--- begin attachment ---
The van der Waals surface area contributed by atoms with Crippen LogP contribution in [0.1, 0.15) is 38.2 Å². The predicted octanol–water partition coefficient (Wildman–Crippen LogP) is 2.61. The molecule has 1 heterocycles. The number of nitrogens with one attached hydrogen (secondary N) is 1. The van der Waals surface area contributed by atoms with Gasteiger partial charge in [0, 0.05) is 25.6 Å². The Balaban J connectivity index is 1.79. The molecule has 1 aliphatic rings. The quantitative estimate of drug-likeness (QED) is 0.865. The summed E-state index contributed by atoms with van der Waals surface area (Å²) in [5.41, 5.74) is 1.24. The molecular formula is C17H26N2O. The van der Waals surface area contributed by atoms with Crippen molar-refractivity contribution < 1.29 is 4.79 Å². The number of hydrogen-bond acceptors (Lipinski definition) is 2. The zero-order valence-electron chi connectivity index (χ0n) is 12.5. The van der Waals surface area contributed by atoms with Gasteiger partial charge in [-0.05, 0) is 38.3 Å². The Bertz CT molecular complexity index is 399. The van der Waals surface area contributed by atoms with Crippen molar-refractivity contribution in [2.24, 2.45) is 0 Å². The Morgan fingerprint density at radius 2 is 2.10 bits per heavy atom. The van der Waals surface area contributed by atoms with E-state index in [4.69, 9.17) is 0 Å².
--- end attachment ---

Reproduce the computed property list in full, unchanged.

The van der Waals surface area contributed by atoms with Crippen LogP contribution in [0.1, 0.15) is 38.2 Å². The predicted octanol–water partition coefficient (Wildman–Crippen LogP) is 2.61. The molecule has 1 heterocycles. The number of nitrogens with one attached hydrogen (secondary N) is 1. The van der Waals surface area contributed by atoms with Gasteiger partial charge in [0, 0.05) is 25.6 Å². The Balaban J connectivity index is 1.79. The molecule has 1 aliphatic rings. The quantitative estimate of drug-likeness (QED) is 0.865. The summed E-state index contributed by atoms with van der Waals surface area (Å²) in [5.41, 5.74) is 1.24. The molecular formula is C17H26N2O. The van der Waals surface area contributed by atoms with Crippen molar-refractivity contribution < 1.29 is 4.79 Å². The number of hydrogen-bond acceptors (Lipinski definition) is 2. The zero-order valence-electron chi connectivity index (χ0n) is 12.5. The van der Waals surface area contributed by atoms with Gasteiger partial charge in [-0.05, 0) is 38.3 Å². The Bertz CT molecular complexity index is 399. The van der Waals surface area contributed by atoms with Crippen molar-refractivity contribution in [2.24, 2.45) is 0 Å². The Morgan fingerprint density at radius 2 is 2.10 bits per heavy atom. The van der Waals surface area contributed by atoms with E-state index in [4.69, 9.17) is 0 Å².